The Creativity Diagram is an attempt to quantify the resources available to creative people so that they can prepare for and optimize ideas.

Or perhaps it describes the ecosystem in which an artist, writer, or musician can build a habitat. Like organic ecosystems, your creative environment might be harsh or temperate. It could be a rich green jungle or the mountains of the moon, and this diagram attempts to describe it’s resources.

Your creativity might also have seasons, and with this tool we can look ahead to see the coming rain.

Ideas grow in all kinds of soil- the soil we make with our interests, our craftsmanship, and our desire to tell the world about the things that we can see from here. This is a chart to prepare yourself for whatever seed of an idea comes dragging a stick across your picket fence. It describes some of the ways that we can nurture those ideas. It’s a Farmer’s Almanac for the artistic temperament.
Also, it can be a problem-solving tool, pointing you towards balance. If that’s the kind of thing you’re into.

This hour-long presentation by artist and educator Neal Von Flue is currently available for to art groups, creative businesses, schools, conferences or anyone else who might be interested. Use the contact form to inquire.


“This presentation is like a giraffe in a swimming pool: maybe not wholly practical, and kind of crazy to look at, but it’s also the only thing that won’t drown no matter how far into the deep end it may wander.”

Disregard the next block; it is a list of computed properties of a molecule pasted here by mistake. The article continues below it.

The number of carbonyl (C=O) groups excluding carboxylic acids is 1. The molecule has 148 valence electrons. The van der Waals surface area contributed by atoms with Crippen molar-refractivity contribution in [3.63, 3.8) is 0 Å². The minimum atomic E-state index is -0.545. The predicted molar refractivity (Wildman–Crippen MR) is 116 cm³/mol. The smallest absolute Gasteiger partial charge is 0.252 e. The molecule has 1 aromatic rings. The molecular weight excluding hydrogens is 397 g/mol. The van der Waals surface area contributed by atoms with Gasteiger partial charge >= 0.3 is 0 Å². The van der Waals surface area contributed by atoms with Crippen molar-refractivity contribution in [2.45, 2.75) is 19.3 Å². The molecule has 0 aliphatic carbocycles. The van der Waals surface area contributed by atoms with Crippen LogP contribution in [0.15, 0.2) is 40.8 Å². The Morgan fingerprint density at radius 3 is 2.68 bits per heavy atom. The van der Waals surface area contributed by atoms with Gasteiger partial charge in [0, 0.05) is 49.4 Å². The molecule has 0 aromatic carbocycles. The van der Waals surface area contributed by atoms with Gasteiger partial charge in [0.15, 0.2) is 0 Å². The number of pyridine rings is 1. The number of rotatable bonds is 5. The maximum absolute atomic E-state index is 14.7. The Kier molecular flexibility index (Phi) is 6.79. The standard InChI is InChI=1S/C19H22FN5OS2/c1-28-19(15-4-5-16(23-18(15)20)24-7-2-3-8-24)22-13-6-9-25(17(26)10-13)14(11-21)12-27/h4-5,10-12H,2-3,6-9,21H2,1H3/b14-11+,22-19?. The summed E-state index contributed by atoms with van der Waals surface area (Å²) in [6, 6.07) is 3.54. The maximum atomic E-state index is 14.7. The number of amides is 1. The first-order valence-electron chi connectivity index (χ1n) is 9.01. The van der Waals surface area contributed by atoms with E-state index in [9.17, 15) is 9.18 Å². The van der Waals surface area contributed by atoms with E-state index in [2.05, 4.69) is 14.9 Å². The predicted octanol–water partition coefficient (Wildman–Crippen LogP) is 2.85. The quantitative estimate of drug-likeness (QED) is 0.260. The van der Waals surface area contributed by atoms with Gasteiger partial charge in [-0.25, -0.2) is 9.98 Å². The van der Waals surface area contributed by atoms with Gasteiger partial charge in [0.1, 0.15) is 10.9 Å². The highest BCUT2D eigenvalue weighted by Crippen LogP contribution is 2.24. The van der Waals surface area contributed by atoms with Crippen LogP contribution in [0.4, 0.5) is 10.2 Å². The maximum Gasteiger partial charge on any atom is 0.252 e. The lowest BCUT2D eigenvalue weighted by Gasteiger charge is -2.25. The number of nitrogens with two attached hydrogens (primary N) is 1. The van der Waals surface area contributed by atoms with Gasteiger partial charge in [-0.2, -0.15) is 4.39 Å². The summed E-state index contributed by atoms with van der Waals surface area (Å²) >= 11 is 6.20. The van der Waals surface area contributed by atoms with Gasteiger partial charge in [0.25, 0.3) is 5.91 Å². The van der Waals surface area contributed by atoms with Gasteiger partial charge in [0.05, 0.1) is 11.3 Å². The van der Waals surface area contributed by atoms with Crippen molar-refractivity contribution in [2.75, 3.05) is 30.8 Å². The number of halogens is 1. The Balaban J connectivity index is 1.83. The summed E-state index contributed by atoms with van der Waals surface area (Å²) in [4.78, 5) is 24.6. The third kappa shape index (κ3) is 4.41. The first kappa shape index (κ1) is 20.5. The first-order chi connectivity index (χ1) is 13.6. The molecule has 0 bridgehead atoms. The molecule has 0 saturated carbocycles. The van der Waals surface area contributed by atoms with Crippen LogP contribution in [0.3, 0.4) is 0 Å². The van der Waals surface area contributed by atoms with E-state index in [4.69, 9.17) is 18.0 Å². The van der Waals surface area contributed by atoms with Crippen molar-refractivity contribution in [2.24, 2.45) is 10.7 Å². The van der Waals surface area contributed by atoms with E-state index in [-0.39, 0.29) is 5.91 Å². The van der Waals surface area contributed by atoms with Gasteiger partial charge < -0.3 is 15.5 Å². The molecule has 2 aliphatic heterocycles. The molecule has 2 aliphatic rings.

–An anonymous artist


When I was in college we used old coffee cans to clean our brushes. You laid a strip of screen inside, leaving an inch or two of space at the bottom, then you filled it half-way with thinner or turpentine and cleaned your brushes by scrubbing them against the screen down in the murk.

By the end of the semester the bottom of the can would fill with all the excess paint and sometimes, if you painted a lot, you’d have to pull the screen up a bit in order to get to the clean turpentine or you’d just end up scrubbing your brush in the sludge at the bottom, making your thinner all cloudy again and muddying the colors on your palette. At the end of the year, you’d pour off the turpentine, take out the screen and let the left-over sludge dry out some. Then you’d scrape it into the trash in order to start over.

I loved that sludge, the color and consistency. It was an even, cool, greenish-grey like moss (at least mine was) and if you spread it out, there would occasionally be veins of color, like the strata of the Earth, all stripes and dinosaur bones and the history of the paintings you’d done laying there in the sediment of the colors you mixed. The consistency was soft, almost buttery, and it was great to paint and draw with. All the binder in the original paint had been stripped out, so it would dry dull and flat. If you kept a little on your palette, it could be a useful way to cohere the colors in a piece; a hue-glue and muddier, an excellent ground layer.

This sludge was a physical representation of all the beauty inherent in blending and the value found in separating something into small parts.

You can learn a lot from taking things apart.


If you’re interested in hosting this presentation at your art group, school, or other venue- or if you’re curious to learn more- email myself at nealvonflue dot com